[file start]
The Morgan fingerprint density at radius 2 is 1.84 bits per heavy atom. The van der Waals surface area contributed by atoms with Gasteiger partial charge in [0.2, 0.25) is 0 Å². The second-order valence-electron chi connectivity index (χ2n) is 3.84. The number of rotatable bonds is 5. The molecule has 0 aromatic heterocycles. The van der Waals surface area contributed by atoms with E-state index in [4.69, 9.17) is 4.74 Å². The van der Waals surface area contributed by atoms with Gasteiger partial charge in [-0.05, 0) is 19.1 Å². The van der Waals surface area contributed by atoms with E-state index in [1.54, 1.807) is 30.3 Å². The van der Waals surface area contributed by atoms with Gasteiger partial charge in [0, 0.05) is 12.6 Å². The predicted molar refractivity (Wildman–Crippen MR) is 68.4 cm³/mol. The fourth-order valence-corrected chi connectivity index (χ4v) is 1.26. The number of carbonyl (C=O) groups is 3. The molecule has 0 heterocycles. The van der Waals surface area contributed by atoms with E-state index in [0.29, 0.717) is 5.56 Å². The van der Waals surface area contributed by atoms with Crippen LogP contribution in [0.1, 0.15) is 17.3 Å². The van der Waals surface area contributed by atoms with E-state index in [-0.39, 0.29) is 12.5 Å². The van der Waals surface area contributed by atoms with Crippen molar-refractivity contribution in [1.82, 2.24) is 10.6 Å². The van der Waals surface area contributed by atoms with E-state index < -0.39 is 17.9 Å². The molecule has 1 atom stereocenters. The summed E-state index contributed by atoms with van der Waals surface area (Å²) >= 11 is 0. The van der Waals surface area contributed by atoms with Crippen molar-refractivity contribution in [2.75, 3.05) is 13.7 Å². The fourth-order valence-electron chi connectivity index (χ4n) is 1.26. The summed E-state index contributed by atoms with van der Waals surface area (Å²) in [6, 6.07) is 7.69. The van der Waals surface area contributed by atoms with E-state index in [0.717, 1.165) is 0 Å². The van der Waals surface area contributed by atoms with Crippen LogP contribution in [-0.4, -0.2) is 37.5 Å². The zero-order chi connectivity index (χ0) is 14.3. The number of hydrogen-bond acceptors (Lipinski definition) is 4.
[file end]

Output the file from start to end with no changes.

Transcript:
The Morgan fingerprint density at radius 2 is 1.84 bits per heavy atom. The van der Waals surface area contributed by atoms with Gasteiger partial charge in [0.2, 0.25) is 0 Å². The second-order valence-electron chi connectivity index (χ2n) is 3.84. The number of rotatable bonds is 5. The molecule has 0 aromatic heterocycles. The van der Waals surface area contributed by atoms with E-state index in [4.69, 9.17) is 4.74 Å². The van der Waals surface area contributed by atoms with Gasteiger partial charge in [-0.05, 0) is 19.1 Å². The van der Waals surface area contributed by atoms with E-state index in [1.54, 1.807) is 30.3 Å². The van der Waals surface area contributed by atoms with Gasteiger partial charge in [0, 0.05) is 12.6 Å². The predicted molar refractivity (Wildman–Crippen MR) is 68.4 cm³/mol. The fourth-order valence-corrected chi connectivity index (χ4v) is 1.26. The number of carbonyl (C=O) groups is 3. The molecule has 0 heterocycles. The van der Waals surface area contributed by atoms with E-state index in [0.29, 0.717) is 5.56 Å². The van der Waals surface area contributed by atoms with Crippen LogP contribution in [0.1, 0.15) is 17.3 Å². The van der Waals surface area contributed by atoms with E-state index in [-0.39, 0.29) is 12.5 Å². The van der Waals surface area contributed by atoms with Crippen molar-refractivity contribution in [1.82, 2.24) is 10.6 Å². The van der Waals surface area contributed by atoms with E-state index < -0.39 is 17.9 Å². The molecule has 1 atom stereocenters. The summed E-state index contributed by atoms with van der Waals surface area (Å²) >= 11 is 0. The van der Waals surface area contributed by atoms with Crippen molar-refractivity contribution in [2.75, 3.05) is 13.7 Å². The fourth-order valence-electron chi connectivity index (χ4n) is 1.26. The summed E-state index contributed by atoms with van der Waals surface area (Å²) in [6, 6.07) is 7.69. The van der Waals surface area contributed by atoms with E-state index in [0.717, 1.165) is 0 Å². The van der Waals surface area contributed by atoms with Crippen LogP contribution in [-0.4, -0.2) is 37.5 Å². The zero-order chi connectivity index (χ0) is 14.3. The number of hydrogen-bond acceptors (Lipinski definition) is 4.